Wisdom tooth extractions can provide many health benefits; the procedure reduces the risk of tooth crowding and the risk of cavities since third molars can be difficult to keep clean. Extractions are a very common dental procedure, but like with any surgery, you will need to follow your dentist's aftercare instructions to prevent complications. One possible side effect after a wisdom tooth extraction is a condition called trismus. Take a look at why trismus occurs and how to resolve its symptoms.
What is Trismus?
Trismus is a condition where the muscles of the jaw produce spasms around the temporomandibular joint. Some people may confuse trismus for tetanus, but tetanus is caused by a bacterial infection, while trismus occurs because of some kind of trauma to the jaw. Along with spasms, trismus may cause your jaw muscles to feel tight or even reduce the range of motion of your mouth opening and closing. While trismus may be exacerbated by yawning or chewing solid food, muscles may feel tight and uncomfortable even when the jaw is at rest.
Why Does it Happen During Wisdom Tooth Extractions?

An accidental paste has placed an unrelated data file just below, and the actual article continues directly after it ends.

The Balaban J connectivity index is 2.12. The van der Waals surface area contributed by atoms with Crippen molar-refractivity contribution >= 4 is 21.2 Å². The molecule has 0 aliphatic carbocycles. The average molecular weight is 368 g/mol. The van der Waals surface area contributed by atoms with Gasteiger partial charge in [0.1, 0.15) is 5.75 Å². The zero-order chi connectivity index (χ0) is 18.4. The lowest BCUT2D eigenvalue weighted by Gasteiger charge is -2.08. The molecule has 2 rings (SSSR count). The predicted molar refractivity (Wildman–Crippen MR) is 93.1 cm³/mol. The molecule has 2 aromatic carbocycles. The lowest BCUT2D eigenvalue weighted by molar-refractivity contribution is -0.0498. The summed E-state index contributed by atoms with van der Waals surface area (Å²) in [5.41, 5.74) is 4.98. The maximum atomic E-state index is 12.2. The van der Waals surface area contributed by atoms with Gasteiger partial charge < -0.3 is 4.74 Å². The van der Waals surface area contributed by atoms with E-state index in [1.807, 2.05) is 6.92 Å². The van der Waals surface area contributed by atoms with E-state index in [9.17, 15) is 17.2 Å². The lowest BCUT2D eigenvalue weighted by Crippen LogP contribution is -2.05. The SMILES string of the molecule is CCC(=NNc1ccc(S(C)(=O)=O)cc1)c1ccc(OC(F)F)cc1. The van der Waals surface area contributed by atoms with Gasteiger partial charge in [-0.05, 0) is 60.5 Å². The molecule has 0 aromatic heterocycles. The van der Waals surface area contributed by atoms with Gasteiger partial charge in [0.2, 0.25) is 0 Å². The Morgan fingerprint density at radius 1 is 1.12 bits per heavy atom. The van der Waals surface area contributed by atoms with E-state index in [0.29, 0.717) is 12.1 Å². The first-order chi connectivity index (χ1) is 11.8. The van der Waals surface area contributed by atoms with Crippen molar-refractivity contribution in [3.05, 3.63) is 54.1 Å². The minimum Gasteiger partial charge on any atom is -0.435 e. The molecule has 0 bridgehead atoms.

When your dentist extracts a wisdom tooth, he or she will prop your mouth open for a lengthy period of time, which can fatigue the facial muscles and lead to trismus. A patient is more likely to develop trismus if he or she already suffers from a TMJ disorder. Furthermore, swelling and edema associated with surgical trauma can lead to trismus. Lastly, one study found that trismus is also more likely to occur in distoangular impacted teeth, or teeth that haven't erupted and are angled towards the back of the mouth.
How Do You Treat it?
Temporary soreness in jaw muscles after an extraction is quite common and should fade within a few days to a week. Trismus occurs when this type of pain doesn't fade. If you are still experiencing symptoms, your dentist will want to conduct imaging tests and examine your jaw to diagnose trismus or rule out other possible causes.
Thankfully, trismus caused by tooth extractions can be easily handled with a variety of treatments. For instance, over-the-counter pain medications, prescribed muscle relaxants, and/or ice/heat packs can help to loosen up tight muscles and reduce pain from spasms. If you have chronic trismus that's related to another condition, like a TMJ disorder, your dentist may prescribe physical therapy to improve your jaw mobility.
Ultimately, you can avoid trismus by following your dentist's aftercare instructions. For instance, you may be tempted to start eating chewy foods after a soft food diet, but reintroducing foods slowly can prevent trismus.
Reach out to a dentist today to learn more about post-op instructions so that you can have a smooth recovery after your wisdom teeth surgery.